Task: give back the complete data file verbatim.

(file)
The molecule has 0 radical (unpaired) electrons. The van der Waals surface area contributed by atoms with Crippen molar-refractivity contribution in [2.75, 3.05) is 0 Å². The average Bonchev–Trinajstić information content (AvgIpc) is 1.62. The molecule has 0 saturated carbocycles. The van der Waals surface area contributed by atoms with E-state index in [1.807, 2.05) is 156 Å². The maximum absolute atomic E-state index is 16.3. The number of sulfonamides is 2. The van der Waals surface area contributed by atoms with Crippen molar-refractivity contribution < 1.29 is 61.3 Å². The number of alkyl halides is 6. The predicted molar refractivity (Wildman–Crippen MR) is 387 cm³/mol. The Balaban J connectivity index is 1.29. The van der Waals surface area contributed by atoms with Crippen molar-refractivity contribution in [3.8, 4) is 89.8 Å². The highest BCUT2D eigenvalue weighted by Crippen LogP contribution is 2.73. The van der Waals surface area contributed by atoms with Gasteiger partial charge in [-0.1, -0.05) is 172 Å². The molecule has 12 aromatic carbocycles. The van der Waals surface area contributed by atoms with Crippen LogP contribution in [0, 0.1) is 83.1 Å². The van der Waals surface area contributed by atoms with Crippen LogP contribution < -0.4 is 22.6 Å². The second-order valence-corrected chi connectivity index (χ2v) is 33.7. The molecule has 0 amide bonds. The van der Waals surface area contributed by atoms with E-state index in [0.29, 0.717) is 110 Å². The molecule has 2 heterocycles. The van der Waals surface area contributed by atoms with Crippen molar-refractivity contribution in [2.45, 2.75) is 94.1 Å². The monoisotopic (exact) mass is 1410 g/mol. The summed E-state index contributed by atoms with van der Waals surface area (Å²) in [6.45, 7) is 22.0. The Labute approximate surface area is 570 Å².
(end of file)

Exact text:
The molecule has 0 radical (unpaired) electrons. The van der Waals surface area contributed by atoms with Crippen molar-refractivity contribution in [2.75, 3.05) is 0 Å². The average Bonchev–Trinajstić information content (AvgIpc) is 1.62. The molecule has 0 saturated carbocycles. The van der Waals surface area contributed by atoms with E-state index in [1.807, 2.05) is 156 Å². The maximum absolute atomic E-state index is 16.3. The number of sulfonamides is 2. The van der Waals surface area contributed by atoms with Crippen molar-refractivity contribution < 1.29 is 61.3 Å². The number of alkyl halides is 6. The predicted molar refractivity (Wildman–Crippen MR) is 387 cm³/mol. The Balaban J connectivity index is 1.29. The van der Waals surface area contributed by atoms with Crippen molar-refractivity contribution in [3.8, 4) is 89.8 Å². The highest BCUT2D eigenvalue weighted by Crippen LogP contribution is 2.73. The van der Waals surface area contributed by atoms with Gasteiger partial charge in [-0.1, -0.05) is 172 Å². The molecule has 12 aromatic carbocycles. The van der Waals surface area contributed by atoms with Crippen LogP contribution in [0, 0.1) is 83.1 Å². The van der Waals surface area contributed by atoms with Crippen LogP contribution < -0.4 is 22.6 Å². The second-order valence-corrected chi connectivity index (χ2v) is 33.7. The molecule has 0 amide bonds. The van der Waals surface area contributed by atoms with E-state index in [0.29, 0.717) is 110 Å². The molecule has 2 heterocycles. The van der Waals surface area contributed by atoms with Crippen molar-refractivity contribution in [2.45, 2.75) is 94.1 Å². The monoisotopic (exact) mass is 1410 g/mol. The summed E-state index contributed by atoms with van der Waals surface area (Å²) in [6.45, 7) is 22.0. The Labute approximate surface area is 570 Å².